Is it really easier to win a World Series ring than to win Social Security disability benefits? Atlanta’s Fox 5 reports on the sad case of former Yankees second baseman Brian Doyle who has been denied twice by Social Security despite a bout with leukemia and a serious case of Parkinson’s Disease.
Atlanta’s Fox-5 recently reported a story about Mr. Doyle who has been waiting months and months for a hearing with a Social Security judge despite battling leukemia, two neck fusions and a diagnosis of Parkinson’s Disease.
With all of the chatter by political types about “rampant fraud” and abuse, the reality is that deserving claimants like Brian Doyle continue to suffer because of Social Security’s delays and inefficiencies.
And there is no guarantee that Mr. Doyle will be approved. Approval rates in the downtown Atlanta hearing office range from less than 20% to over 65% so whether this obviously disabled gentleman gets approved will rely as much on the luck of the judicial lottery as his medical records. Mr. Doyle is represented in his case by a very capable lawyer, my good friend Greg Rogers, so hopefully this deserving claimant will get some good news soon.
Link to the Fox 5 story
This is the video segment about Social Security disability delays, hosted by investigative reporter Randy Travis of Atlanta’s Fox 5 TV. Travis highlights what most Social Security disability lawyers already know – that the judge assigned to your case could mean more than the medical records in terms of whether or not you receive benefits.
In the Atlanta downtown hearing office, there are judges who approve less than 20% of cases, and judges who approve more than 70%. So two identical claimants – each with the exact same medical issues – would likely get different results based solely on the luck of the draw.
And you are going to wait – often two years or longer – before you even get the chance to appear before that judge.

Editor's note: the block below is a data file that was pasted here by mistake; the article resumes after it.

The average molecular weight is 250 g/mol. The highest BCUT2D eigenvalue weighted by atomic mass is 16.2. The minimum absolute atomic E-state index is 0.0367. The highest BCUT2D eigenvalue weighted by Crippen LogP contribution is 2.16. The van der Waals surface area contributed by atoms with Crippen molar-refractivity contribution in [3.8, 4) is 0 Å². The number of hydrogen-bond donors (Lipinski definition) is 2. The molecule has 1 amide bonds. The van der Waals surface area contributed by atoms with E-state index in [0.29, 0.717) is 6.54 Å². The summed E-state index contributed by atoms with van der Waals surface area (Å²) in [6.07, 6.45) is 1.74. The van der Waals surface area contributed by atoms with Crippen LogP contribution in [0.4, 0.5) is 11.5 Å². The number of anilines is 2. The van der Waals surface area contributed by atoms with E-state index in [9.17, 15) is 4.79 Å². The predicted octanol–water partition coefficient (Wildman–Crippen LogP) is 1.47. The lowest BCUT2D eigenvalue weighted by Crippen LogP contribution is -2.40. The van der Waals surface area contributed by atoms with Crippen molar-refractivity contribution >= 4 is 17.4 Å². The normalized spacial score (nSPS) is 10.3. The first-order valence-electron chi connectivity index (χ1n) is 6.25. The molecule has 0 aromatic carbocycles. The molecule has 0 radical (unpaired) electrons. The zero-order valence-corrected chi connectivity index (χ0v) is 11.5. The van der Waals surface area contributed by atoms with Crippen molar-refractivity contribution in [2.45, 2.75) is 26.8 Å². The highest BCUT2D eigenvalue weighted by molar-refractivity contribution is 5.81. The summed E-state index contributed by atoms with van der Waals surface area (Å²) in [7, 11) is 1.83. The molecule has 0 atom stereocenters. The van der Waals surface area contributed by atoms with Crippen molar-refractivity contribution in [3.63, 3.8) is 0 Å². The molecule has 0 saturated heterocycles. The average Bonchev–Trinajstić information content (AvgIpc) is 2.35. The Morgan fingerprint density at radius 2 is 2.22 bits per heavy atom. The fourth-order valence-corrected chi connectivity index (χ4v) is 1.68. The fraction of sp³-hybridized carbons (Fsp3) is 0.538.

While there are other problems with the SSD process, Mr. Travis’ report highlights two of the biggest issues – the wildly divergent approval rates by judges within the same hearing office and the outrageous delays.
Atlanta News, Weather, Traffic, and Sports | FOX 5
If you have received a claim denial notice from Social Security, you are familiar with the language used in these denials:
We have determined that your condition is not severe enough to be considered disabling. In deciding this, we considered the medical records, your statements, and how your condition affects your ability to work….Doctors and other people in the State agency who are trained in disability evaluation reviewed the evidence and made the determination based on Social Security law and regulations….
Now it turns out that these “doctors and other people” are not so well trained, nor is it likely that they spent more than a few minutes reviewing your file.
Continue reading →
For as long as I have been in practice, I have advised my clients that if they received an unfavorable hearing decision, they could file an appeal with the Appeals Council and, at the same time, file a new claim for benefits.
As of July 28, 2011, this “double filing” option is no longer available.
SSA has issued a “ruling” called SSR 11-1p which says in part:
Under the new procedures we are adopting in this Ruling, generally you will no longer be allowed to have two claims for the same type of benefits pending at the same time. If you want to file a new disability claim under the same title and of the same type as a disability claim pending at any level of administrative review, you will have to choose between pursuing your administrative review rights on the pending disability claim or declining to pursue further administrative review and filing a new application.